We race toward the setting sun, darting from curve to curve along Arkansas' Route 14. A glance at the odometer verifies that the miles have really piled up since our departure from North Carolina. But the welcome climb into the foothills of the Ozark Mountains is reenergizing a couple of bottom-sides made weary by the Natural State's vertically-challenged eastern reaches.
Despite being burdened with stuffed saddlebags and two riders, the rock-steady Honda VFR800 Interceptor still responds adeptly, slicing through the winding corners with the precision of a surgeon's scalpel. Kathy, just plain tickled with the advent of any arc, prods me on with the raucous urgency of a Ginsu knife plowing through a Pepsi can. On one hand, her enthusiasm is infectious; the tabletop-flat rice fields we just spent the last three hours yawning our way across had become quite tedious. On the other, tempering one's enthusiasm far from home does prevent garnering yet another attorney for a pen pal.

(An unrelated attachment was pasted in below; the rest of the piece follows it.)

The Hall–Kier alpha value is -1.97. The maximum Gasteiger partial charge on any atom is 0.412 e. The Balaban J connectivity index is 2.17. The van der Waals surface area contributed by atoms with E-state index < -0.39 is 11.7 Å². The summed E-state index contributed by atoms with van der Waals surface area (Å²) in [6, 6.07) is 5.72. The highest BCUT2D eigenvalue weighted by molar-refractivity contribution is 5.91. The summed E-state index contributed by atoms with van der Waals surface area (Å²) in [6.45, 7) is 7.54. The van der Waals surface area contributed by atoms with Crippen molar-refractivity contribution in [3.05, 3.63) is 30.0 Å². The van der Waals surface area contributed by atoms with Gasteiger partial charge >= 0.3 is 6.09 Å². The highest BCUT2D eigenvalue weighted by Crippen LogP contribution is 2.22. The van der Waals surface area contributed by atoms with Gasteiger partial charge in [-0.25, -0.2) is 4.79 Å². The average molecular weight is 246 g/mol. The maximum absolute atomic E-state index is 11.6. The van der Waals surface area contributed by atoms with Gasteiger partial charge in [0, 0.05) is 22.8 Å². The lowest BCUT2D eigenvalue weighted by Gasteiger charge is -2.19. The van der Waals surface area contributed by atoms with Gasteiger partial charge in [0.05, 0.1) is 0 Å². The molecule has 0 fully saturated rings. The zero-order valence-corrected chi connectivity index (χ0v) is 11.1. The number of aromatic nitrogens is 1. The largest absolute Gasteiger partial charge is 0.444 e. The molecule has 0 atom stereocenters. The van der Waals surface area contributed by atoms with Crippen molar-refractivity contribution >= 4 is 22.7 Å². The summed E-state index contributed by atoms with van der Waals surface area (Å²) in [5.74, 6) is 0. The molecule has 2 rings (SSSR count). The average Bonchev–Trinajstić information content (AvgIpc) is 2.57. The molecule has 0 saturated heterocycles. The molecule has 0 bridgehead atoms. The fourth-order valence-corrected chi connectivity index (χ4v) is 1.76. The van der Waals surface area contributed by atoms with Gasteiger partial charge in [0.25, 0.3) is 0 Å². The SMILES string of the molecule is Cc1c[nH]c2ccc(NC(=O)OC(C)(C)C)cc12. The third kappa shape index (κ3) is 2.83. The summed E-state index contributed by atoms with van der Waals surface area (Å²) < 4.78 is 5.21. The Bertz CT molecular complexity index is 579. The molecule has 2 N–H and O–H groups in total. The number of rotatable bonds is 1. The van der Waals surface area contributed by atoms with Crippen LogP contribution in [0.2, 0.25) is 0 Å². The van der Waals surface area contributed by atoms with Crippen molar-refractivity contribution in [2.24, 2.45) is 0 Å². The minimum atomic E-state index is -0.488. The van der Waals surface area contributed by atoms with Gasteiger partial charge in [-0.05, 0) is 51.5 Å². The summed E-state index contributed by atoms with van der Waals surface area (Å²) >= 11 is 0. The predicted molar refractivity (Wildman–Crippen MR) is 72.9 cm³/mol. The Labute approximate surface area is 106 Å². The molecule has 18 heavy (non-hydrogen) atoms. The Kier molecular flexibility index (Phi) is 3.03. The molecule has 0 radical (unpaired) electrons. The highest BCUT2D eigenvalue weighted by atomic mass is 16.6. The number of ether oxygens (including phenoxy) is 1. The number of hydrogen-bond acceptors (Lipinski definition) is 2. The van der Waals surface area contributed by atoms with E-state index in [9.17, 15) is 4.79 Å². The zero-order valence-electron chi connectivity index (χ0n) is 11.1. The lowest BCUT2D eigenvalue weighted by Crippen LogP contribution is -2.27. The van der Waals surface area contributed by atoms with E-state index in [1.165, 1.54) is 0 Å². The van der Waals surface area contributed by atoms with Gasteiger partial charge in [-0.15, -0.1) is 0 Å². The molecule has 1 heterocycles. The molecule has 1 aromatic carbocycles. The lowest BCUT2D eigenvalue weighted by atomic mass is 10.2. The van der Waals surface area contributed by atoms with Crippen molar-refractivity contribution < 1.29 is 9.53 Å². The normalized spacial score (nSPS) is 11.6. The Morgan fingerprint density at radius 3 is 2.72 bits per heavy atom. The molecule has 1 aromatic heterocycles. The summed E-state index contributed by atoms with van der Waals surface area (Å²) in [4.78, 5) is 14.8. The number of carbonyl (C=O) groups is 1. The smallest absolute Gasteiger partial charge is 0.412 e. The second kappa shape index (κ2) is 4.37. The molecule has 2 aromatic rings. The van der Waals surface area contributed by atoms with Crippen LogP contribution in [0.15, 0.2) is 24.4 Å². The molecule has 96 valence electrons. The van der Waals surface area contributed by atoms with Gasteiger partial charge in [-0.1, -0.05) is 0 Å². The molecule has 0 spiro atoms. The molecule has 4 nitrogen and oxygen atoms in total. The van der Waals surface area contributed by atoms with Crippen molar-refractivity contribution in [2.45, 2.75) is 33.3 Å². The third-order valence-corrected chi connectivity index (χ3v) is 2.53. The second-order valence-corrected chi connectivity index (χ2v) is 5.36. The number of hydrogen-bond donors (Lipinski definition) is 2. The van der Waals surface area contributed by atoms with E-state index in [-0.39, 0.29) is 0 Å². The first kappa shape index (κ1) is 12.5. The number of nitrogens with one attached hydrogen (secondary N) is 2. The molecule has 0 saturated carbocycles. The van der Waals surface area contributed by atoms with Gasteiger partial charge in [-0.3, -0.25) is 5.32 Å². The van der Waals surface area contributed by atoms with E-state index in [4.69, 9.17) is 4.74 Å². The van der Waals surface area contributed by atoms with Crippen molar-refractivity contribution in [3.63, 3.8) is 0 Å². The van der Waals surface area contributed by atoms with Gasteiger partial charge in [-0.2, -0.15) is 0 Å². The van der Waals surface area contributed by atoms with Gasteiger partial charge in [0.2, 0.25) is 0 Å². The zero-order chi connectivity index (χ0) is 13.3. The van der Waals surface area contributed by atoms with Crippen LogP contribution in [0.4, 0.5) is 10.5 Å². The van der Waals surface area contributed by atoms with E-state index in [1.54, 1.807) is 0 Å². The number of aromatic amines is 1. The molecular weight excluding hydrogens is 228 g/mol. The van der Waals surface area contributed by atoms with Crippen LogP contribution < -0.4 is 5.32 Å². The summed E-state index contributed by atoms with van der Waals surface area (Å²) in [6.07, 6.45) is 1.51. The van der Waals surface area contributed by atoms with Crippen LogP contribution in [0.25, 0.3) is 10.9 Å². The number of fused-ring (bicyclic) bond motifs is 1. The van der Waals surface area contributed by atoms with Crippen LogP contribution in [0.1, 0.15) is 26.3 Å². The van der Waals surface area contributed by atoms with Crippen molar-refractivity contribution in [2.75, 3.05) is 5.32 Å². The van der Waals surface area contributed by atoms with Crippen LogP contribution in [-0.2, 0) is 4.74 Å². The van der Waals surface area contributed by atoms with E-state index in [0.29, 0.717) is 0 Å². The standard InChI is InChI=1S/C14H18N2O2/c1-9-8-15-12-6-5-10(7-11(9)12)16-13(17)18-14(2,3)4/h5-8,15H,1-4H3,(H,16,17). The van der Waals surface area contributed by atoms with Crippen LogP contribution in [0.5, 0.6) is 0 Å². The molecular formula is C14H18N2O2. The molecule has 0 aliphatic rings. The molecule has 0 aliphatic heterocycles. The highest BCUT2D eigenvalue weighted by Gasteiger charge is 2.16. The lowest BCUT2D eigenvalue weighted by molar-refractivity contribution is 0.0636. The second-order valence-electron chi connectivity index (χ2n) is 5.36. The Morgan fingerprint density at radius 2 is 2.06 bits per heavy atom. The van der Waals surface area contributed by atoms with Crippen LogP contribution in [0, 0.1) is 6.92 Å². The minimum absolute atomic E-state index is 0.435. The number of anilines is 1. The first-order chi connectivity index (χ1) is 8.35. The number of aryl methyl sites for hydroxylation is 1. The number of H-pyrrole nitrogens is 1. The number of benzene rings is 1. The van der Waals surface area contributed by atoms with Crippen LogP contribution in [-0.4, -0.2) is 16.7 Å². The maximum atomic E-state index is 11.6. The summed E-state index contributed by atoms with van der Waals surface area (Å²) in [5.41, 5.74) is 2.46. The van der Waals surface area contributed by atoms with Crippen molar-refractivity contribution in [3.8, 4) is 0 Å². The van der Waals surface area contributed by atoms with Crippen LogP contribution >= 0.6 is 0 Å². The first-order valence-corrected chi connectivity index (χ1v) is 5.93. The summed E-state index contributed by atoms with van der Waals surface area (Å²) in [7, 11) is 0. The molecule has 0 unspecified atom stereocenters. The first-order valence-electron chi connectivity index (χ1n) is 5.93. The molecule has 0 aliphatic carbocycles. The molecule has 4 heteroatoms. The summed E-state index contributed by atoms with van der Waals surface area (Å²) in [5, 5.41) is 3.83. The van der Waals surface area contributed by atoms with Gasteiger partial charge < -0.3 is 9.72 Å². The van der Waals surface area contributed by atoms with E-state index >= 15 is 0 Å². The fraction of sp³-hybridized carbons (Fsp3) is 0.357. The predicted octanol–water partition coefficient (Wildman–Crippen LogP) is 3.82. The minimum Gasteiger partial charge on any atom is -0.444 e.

It's been a long day, and the distance digits for Mountain View are ticking down. Known as the "Folk Music Capital of the World," this welcoming community of tidy, tan colored limestone buildings is the hub of our Shamrock Tour®. The town's square is the meeting place for jam sessions by talented pickers that gather nightly to play, share, and preserve the traditional gospel and country standards favored by generations of local residents. More than just fun-time tunes, these numbers mark but one aspect of the deep, folk roots that continue to nourish this close-knit enclave. Traditional community mores and handicraft talents so necessary for survival by the Ozark's early settlers are both embraced and perpetuated in Mountain View. As fans of old-time music, we'd like to stay longer and listen in, but the scores of miles already under our belts dictate otherwise. Unpacking and relaxing takes precedent as we still have many explorations ahead.